Is it because we have reached the practical limitations of the different types of applications that can be developed on the desktop — that is, an increase in computing power would not enable us to do new, different things from what we do now — but only to do them faster and better? Encoding MP3s used to be a chore. DVD playback required onerous hardware requirements. Back during the turn of the century, there were just some things that you just couldn't do without a fast computer.

In this essay, NetworkPerformanceDaily.com examines the idea that the attraction of the cloud to software developers is due, in no small part, to the idea that the cloud is where the remaining challenges are; that we've reached a point where there are no big challenges to be overcome in desktop development, but that defeating the limitations of high-latency, low-throughput networks is where the challenge lies."

Link to Original Source

Comment: Re:here's how they could threaten gamestop (Score 1) 664

by boyko.at.netqos (#28224613) Attached to: Publishers Want a Slice of Used Game Market

Indeed. Call of Juarez looked great, but I wasn't prepared to buy it until I could get it used; when I did, I found out that while it had a decent multiplayer, the single-player game was horribly broken. I still haven't gotten past those three guys chasing me in the beginning of the game.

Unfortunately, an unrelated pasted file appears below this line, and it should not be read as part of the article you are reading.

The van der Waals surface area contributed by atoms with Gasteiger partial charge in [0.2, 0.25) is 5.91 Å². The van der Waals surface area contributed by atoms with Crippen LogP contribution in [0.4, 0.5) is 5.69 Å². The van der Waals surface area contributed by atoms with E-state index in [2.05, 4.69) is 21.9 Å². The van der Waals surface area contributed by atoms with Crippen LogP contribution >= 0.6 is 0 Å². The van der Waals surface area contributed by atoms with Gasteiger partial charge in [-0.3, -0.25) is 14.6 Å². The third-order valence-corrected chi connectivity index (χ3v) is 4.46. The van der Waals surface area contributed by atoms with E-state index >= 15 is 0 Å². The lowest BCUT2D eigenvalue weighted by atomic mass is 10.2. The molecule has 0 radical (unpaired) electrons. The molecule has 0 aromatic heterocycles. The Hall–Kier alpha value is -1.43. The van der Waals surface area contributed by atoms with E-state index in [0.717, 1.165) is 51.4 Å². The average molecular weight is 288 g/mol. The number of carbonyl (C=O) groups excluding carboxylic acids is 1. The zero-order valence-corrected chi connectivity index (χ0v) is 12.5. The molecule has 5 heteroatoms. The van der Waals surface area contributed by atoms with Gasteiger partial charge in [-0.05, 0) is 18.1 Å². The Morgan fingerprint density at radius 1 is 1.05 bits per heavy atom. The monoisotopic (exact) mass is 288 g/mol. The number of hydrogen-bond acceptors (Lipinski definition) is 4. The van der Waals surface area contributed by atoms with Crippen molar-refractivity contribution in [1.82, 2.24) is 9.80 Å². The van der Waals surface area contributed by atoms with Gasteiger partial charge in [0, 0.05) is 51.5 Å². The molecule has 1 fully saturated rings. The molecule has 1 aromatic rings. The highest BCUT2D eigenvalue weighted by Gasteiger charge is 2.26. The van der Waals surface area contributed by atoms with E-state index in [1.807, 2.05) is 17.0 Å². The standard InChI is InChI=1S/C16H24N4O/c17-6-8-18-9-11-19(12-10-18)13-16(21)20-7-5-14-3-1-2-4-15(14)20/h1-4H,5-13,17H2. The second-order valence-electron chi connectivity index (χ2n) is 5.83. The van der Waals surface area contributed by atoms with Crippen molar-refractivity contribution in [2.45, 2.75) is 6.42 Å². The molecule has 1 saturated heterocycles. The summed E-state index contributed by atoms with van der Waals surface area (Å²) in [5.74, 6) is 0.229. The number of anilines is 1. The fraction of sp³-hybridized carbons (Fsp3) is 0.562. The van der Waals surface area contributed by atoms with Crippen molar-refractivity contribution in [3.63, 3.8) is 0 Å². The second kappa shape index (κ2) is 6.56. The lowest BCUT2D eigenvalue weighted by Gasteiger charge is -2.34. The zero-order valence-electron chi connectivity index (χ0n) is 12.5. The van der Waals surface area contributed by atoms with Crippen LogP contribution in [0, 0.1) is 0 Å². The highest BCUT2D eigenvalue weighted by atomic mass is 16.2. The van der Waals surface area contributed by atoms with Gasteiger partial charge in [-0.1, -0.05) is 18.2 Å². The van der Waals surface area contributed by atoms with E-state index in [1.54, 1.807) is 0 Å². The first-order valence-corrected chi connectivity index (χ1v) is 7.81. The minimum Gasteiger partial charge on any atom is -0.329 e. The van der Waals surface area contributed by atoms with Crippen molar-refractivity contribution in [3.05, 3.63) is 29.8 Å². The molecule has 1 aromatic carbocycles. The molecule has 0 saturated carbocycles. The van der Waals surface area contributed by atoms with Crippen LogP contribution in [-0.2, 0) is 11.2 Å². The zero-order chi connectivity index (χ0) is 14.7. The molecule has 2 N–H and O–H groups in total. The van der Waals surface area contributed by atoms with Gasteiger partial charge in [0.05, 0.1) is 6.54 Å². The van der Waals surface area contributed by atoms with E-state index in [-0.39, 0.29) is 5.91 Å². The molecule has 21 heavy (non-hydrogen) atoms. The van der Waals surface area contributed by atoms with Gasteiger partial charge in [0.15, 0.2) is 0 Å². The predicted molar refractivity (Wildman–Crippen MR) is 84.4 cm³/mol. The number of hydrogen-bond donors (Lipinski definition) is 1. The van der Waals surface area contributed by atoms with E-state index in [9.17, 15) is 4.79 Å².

First Person Shooters (Games)

+ - "Achievements" & "Unlocks" for->

Submitted by
boyko.at.netqos
boyko.at.netqos writes "NetQoS, (the company I work for) makes enterprise IT network monitoring equipment. We're considering starting a program with "achievements" and "unlocks" (prizes) modeled after Team Fortress 2 — but before we start the program, we're looking for feedback. Slashdot has a really high population both of IT workers and of TF2 fans, so, we'd kinda like to know — is this a good idea or bad idea? What kind of achievements should their be, and what kind of "unlock" prizes? Finally, how would you administrate such an idea?"
Link to Original Source

Comment: Re:I actually make documentaries (Score 1) 229

by boyko.at.netqos (#28025853) Attached to: What OS and Software For a Mobile Documentary Crew?

You're right - I've never done broadcast, where HDCam is the standard.